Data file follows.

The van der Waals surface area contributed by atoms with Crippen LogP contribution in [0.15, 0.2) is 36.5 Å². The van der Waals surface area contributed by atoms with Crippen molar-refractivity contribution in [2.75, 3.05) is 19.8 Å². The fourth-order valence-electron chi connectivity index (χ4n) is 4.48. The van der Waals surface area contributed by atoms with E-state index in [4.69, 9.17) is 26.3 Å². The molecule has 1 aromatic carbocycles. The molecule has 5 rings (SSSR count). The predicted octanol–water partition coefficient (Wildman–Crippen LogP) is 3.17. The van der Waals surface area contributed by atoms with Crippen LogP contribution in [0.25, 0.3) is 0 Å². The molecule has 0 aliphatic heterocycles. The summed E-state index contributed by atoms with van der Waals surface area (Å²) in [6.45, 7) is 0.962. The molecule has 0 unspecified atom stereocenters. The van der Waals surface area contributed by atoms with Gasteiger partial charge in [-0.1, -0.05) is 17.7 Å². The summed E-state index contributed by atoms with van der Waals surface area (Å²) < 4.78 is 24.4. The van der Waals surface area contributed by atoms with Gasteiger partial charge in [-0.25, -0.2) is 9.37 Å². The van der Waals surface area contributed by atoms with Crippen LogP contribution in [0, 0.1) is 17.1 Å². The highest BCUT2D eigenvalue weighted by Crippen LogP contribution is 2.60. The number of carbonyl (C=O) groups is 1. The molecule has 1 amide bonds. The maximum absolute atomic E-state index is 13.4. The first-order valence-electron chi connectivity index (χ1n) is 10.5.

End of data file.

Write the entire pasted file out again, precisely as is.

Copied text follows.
The van der Waals surface area contributed by atoms with Crippen LogP contribution in [0.15, 0.2) is 36.5 Å². The van der Waals surface area contributed by atoms with Crippen molar-refractivity contribution in [2.75, 3.05) is 19.8 Å². The fourth-order valence-electron chi connectivity index (χ4n) is 4.48. The van der Waals surface area contributed by atoms with E-state index in [4.69, 9.17) is 26.3 Å². The molecule has 1 aromatic carbocycles. The molecule has 5 rings (SSSR count). The predicted octanol–water partition coefficient (Wildman–Crippen LogP) is 3.17. The van der Waals surface area contributed by atoms with Crippen LogP contribution in [0.25, 0.3) is 0 Å². The molecule has 0 aliphatic heterocycles. The summed E-state index contributed by atoms with van der Waals surface area (Å²) in [6.45, 7) is 0.962. The molecule has 0 unspecified atom stereocenters. The van der Waals surface area contributed by atoms with Gasteiger partial charge in [-0.1, -0.05) is 17.7 Å². The summed E-state index contributed by atoms with van der Waals surface area (Å²) < 4.78 is 24.4. The van der Waals surface area contributed by atoms with Gasteiger partial charge in [-0.25, -0.2) is 9.37 Å². The van der Waals surface area contributed by atoms with Crippen LogP contribution in [0, 0.1) is 17.1 Å². The highest BCUT2D eigenvalue weighted by Crippen LogP contribution is 2.60. The number of carbonyl (C=O) groups is 1. The molecule has 1 amide bonds. The maximum absolute atomic E-state index is 13.4. The first-order valence-electron chi connectivity index (χ1n) is 10.5.